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And he was transfigured before them, and his face shown like the sun, and his clothes became dazzling white.
Christ appears before us in this beautiful icon in a robe of brilliant white, recalling the robes worn by the righteous in John’s Revelation. The Lord’s arms are opened wide in a gesture of welcome but also displaying the wounds of His crucifixion. Jesus invites us to share in His new life by donning white robes of baptism, the ancient symbol of membership in His church. Card size 4 3/8" x 6".
Icon greeting cards are single-fold cards printed on heavy stock, 4.38" x 5.93". The cards are blank inside for your own message or custom imprint and have an explanation of the history and symbolism of the icon printed on the back.
In the Old Testament, there are many strongly worded prohibitions against making images. "You shall not make for yourself an idol ...", the second Commandment, being one example. In the traditions of both Judaism and Islam, God is the infinite, invisible, creator whom "no man has seen face to face." But Christians believe that God revealed Himself to mankind by taking on human flesh as Jesus Christ, the great mystery of the Incarnation. St. John of Damascus wrote in the eighth century, "In former times God, who is without form or body, could never be depicted. Now when God is seen in the flesh conversing with men, I make an image of the God whom I see. I do not worship matter; I worship the Creator of matter who became matter for my sake." This icon of the Resurrected Christ is a new composition, although the prototype could be a detail from an icon of the Ascension or the Transfiguration, ancient icon designs that show Christ dressed in a white robe.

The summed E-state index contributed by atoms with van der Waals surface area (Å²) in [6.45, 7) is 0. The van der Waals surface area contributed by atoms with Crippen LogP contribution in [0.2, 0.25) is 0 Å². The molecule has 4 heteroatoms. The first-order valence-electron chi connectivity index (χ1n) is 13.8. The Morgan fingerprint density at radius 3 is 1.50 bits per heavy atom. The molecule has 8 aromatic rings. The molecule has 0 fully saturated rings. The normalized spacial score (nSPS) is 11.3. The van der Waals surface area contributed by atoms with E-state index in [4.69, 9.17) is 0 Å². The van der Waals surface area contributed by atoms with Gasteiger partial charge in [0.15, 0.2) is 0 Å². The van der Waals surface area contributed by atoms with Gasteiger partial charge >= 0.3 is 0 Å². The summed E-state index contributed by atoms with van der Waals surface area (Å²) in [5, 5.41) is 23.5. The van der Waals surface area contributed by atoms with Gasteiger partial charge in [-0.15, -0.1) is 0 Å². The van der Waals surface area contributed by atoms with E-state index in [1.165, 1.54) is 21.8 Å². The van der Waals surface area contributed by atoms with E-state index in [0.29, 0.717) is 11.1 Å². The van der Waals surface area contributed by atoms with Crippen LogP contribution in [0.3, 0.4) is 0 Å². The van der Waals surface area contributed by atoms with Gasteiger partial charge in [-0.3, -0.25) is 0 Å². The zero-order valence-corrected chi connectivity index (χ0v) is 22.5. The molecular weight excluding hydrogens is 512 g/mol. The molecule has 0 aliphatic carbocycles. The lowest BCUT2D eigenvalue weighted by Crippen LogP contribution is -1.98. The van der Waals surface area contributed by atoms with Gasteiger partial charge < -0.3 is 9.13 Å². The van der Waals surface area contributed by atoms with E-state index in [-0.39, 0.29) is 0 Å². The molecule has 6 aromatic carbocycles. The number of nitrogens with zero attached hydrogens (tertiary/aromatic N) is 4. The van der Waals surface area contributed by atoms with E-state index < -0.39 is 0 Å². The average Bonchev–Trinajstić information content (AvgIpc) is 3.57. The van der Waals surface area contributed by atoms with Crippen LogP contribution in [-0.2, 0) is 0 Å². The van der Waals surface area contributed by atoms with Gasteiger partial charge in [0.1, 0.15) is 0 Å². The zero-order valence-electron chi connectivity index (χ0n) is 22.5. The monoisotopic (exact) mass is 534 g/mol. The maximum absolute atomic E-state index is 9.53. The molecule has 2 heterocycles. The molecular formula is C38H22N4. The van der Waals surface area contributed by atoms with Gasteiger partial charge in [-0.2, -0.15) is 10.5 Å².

Christ appears before us in this beautiful icon in a robe of brilliant white recalling His garb at the Transfiguration, "And he was transfigured before them, and his face shown like the sun, and his clothes became dazzling white." (Matthew 17:2) White was also the color of the robes of the righteous in John’s Revelation, although he never states that Jesus was so dressed. Through the ages, white robes have symbolized membership in the Church gained through baptism. Jesus’ arms are opened wide in a gesture of welcome but also displaying the wounds of His crucifixion. Surrounding His head is a halo, signifying sanctity. His halo includes a cross and the Greek letters omega, omicron, and nu spelling "HO ON." In English, this becomes "Who Am," the name used for God in Exodus 3:14. Jesus’ hair is depicted long and flowing, intended to remind us of the endless flow of time in which His love has existed for us. His gaze is serious and spiritual as in most icons, but full of warmth and compassion for we who have been saved through His sacrifice. The background of the icon is gold leaf. Gold has traditionally been used to symbolize Divine light because the metallic surface reflects and enriches light that strikes it in a manner so different from paint. The letters on the background, "IC XC" are the Greek monogram for Christ, Iesous Khristos. The oval shape surrounding Christ is called a mandorla, here subtly suggested rather than dramatically emphasized as in some icons. The mandorla represents an opening ripped asunder in the fabric of the world to expose the glory of Heaven beyond, symbolic of Divine revelation.